The Fiscal Stimulus Question

John Campbell
|
Posted: Jan 24, 2008 2:00 PM

As a dedicated fiscal conservative, I always favor allowing taxpayers to keep more of their own money. But the current stimulus package being discussed would entail an overall increase in transfer payment spending and would not effectively stimulate the economy.    

It is important to realize that the current crisis is a result of a capital and credit crisis, not a consumer spending one.  In order to tackle the crisis head on, I joined my colleagues in the RSC to introduce the Economic Growth Act of 2008.

The Economic Growth Act of 2008 is designed to provide growth-oriented, permanent incentives for economic activity across the board.  This package will result in sustained growth with long-term implications.  This will ensure that Washington takes a back seat to Main Street and job creators are empowered to do what they do best—create jobs.

This legislation contains four main provisions:

  • Full, Immediate Expensing.  The bill would allow all businesses to immediately expense—or fully deduct on their tax returns—the costs of assets (including buildings) they purchase for their business in the year that they buy such assets (“Section 179” expensing).  Under current law, businesses can only take limited deductions in pieces, over several years.  By uncapping and accelerating the expensing, this provision would encourage the purchase of assets with which to grow a business.
  • Significant Reduction in the Top Corporate Tax Rate.  The bill would immediately cut the top corporate income tax rate from 35% to 25%, aligning it with the average rate in the European Union.  By allowing businesses to keep more of the money they earn, this provision would encourage the expansion of businesses, the hiring of more workers, and an acceleration of investment, while making American companies more competitive internationally.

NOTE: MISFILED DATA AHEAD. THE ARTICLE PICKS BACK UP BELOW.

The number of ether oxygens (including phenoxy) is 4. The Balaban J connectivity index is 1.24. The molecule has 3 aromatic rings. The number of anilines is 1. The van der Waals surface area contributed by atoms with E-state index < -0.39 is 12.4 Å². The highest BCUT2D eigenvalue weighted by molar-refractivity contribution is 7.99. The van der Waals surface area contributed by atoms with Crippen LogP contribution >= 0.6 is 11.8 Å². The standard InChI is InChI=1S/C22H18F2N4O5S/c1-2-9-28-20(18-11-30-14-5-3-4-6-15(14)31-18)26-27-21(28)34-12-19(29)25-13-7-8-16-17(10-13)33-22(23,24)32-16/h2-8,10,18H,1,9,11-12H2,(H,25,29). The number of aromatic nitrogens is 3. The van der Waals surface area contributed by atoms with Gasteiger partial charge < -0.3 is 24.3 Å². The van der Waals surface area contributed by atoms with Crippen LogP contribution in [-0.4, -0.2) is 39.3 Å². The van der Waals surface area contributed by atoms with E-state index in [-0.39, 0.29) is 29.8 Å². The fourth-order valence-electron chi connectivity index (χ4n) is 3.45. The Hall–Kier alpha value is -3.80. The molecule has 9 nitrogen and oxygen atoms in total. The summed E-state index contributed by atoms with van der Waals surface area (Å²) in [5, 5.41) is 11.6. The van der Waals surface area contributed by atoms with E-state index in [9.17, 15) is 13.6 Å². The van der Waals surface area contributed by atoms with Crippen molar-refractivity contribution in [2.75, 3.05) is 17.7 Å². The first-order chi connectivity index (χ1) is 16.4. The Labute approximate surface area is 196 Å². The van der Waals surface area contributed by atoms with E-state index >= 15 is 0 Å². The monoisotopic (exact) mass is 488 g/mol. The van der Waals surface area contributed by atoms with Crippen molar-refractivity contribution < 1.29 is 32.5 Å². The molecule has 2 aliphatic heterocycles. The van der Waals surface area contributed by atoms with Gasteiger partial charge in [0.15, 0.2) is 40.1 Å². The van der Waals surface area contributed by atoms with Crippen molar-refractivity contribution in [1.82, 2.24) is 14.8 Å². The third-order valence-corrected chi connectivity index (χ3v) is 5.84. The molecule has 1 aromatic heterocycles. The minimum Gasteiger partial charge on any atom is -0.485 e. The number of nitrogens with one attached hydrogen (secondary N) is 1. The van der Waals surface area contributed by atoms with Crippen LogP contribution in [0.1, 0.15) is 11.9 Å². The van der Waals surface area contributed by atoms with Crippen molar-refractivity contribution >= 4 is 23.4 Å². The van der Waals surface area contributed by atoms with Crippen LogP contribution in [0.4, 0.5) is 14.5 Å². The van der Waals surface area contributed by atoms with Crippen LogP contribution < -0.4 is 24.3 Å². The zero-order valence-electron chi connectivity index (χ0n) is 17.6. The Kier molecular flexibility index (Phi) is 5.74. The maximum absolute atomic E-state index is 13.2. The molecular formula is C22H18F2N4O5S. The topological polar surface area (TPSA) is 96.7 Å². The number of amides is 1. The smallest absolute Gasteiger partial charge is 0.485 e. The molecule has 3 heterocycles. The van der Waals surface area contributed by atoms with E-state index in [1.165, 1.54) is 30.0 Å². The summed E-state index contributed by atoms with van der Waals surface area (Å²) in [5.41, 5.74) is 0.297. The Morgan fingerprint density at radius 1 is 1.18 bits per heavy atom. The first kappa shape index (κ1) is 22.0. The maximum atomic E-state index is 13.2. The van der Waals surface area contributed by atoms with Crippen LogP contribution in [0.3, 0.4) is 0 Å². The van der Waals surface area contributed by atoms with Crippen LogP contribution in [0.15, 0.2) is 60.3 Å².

• End the Capital Gains Tax on Inflation.  The bill would index for inflation the cost basis used when calculating the capital gains tax on assets acquired before the end of 2008.  Under current law, the capital gains tax is based on the difference in the original purchase price of the asset and the sale price of the asset.  However, some of this difference, or “gain,” can be attributed to inflation.  By effectively reducing the amount of a gain that is taxable, this provision would encourage the movement of capital in 2008 and spur voluminous economic investment.
  • Simplify the Capital Gains Rate Structure.  The bill would allow corporations to benefit from the 15% capital gains rate.  Under current law, individuals pay a top capital gains rate of 15%, but corporations are subject to a 35% top rate.  By encouraging corporations to sell unwanted assets, this provision would unleash funds and materials with which to create jobs and grow the economy.